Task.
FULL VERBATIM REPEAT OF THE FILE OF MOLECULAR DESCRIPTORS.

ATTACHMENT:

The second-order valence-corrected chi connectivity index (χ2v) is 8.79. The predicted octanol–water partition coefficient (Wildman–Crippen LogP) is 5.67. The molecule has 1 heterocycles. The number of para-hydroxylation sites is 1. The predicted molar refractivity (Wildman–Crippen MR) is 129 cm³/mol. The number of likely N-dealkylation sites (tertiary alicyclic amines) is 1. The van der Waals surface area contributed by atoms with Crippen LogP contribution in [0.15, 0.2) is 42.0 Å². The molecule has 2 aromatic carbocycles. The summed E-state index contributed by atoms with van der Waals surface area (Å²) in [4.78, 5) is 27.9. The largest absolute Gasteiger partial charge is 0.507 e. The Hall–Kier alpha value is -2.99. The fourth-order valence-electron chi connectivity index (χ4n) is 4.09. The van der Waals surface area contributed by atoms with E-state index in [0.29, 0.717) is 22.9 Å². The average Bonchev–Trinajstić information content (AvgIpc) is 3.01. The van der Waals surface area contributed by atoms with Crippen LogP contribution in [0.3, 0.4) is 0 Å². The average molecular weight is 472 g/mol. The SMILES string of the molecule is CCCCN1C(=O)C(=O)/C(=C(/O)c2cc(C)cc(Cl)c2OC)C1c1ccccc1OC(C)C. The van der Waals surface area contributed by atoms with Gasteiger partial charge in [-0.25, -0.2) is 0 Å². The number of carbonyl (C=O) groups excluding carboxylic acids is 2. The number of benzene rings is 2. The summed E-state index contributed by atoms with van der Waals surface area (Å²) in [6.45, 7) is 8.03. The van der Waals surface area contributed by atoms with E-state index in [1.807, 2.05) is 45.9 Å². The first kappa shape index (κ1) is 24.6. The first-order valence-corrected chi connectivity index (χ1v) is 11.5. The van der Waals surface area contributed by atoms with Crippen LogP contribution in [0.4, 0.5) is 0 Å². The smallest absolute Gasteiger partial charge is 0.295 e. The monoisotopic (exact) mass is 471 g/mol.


The second-order valence-corrected chi connectivity index (χ2v) is 8.79. The predicted octanol–water partition coefficient (Wildman–Crippen LogP) is 5.67. The molecule has 1 heterocycles. The number of para-hydroxylation sites is 1. The predicted molar refractivity (Wildman–Crippen MR) is 129 cm³/mol. The number of likely N-dealkylation sites (tertiary alicyclic amines) is 1. The van der Waals surface area contributed by atoms with Crippen LogP contribution in [0.15, 0.2) is 42.0 Å². The molecule has 2 aromatic carbocycles. The summed E-state index contributed by atoms with van der Waals surface area (Å²) in [4.78, 5) is 27.9. The largest absolute Gasteiger partial charge is 0.507 e. The Hall–Kier alpha value is -2.99. The fourth-order valence-electron chi connectivity index (χ4n) is 4.09. The van der Waals surface area contributed by atoms with E-state index in [0.29, 0.717) is 22.9 Å². The average Bonchev–Trinajstić information content (AvgIpc) is 3.01. The van der Waals surface area contributed by atoms with Crippen LogP contribution in [0.3, 0.4) is 0 Å². The average molecular weight is 472 g/mol. The SMILES string of the molecule is CCCCN1C(=O)C(=O)/C(=C(/O)c2cc(C)cc(Cl)c2OC)C1c1ccccc1OC(C)C. The van der Waals surface area contributed by atoms with Gasteiger partial charge in [-0.25, -0.2) is 0 Å². The number of carbonyl (C=O) groups excluding carboxylic acids is 2. The number of benzene rings is 2. The summed E-state index contributed by atoms with van der Waals surface area (Å²) in [6.45, 7) is 8.03. The van der Waals surface area contributed by atoms with E-state index in [1.807, 2.05) is 45.9 Å². The first kappa shape index (κ1) is 24.6. The first-order valence-corrected chi connectivity index (χ1v) is 11.5. The van der Waals surface area contributed by atoms with Crippen LogP contribution in [0.4, 0.5) is 0 Å². The smallest absolute Gasteiger partial charge is 0.295 e. The monoisotopic (exact) mass is 471 g/mol.